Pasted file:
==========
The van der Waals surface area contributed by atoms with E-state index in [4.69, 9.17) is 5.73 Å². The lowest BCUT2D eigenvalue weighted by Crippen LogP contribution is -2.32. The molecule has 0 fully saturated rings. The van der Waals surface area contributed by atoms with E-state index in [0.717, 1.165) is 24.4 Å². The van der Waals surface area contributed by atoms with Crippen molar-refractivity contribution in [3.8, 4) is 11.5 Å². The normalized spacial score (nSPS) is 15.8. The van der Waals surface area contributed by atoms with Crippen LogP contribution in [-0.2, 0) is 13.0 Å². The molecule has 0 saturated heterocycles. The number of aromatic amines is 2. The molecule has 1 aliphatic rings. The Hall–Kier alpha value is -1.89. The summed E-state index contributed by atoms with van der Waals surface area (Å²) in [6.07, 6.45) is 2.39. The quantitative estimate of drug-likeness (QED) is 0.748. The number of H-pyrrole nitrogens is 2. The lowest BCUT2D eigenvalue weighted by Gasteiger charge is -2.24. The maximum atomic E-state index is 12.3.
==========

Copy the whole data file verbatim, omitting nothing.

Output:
The van der Waals surface area contributed by atoms with E-state index in [4.69, 9.17) is 5.73 Å². The lowest BCUT2D eigenvalue weighted by Crippen LogP contribution is -2.32. The molecule has 0 fully saturated rings. The van der Waals surface area contributed by atoms with E-state index in [0.717, 1.165) is 24.4 Å². The van der Waals surface area contributed by atoms with Crippen molar-refractivity contribution in [3.8, 4) is 11.5 Å². The normalized spacial score (nSPS) is 15.8. The van der Waals surface area contributed by atoms with Crippen LogP contribution in [-0.2, 0) is 13.0 Å². The molecule has 0 saturated heterocycles. The number of aromatic amines is 2. The molecule has 1 aliphatic rings. The Hall–Kier alpha value is -1.89. The summed E-state index contributed by atoms with van der Waals surface area (Å²) in [6.07, 6.45) is 2.39. The quantitative estimate of drug-likeness (QED) is 0.748. The number of H-pyrrole nitrogens is 2. The lowest BCUT2D eigenvalue weighted by Gasteiger charge is -2.24. The maximum atomic E-state index is 12.3.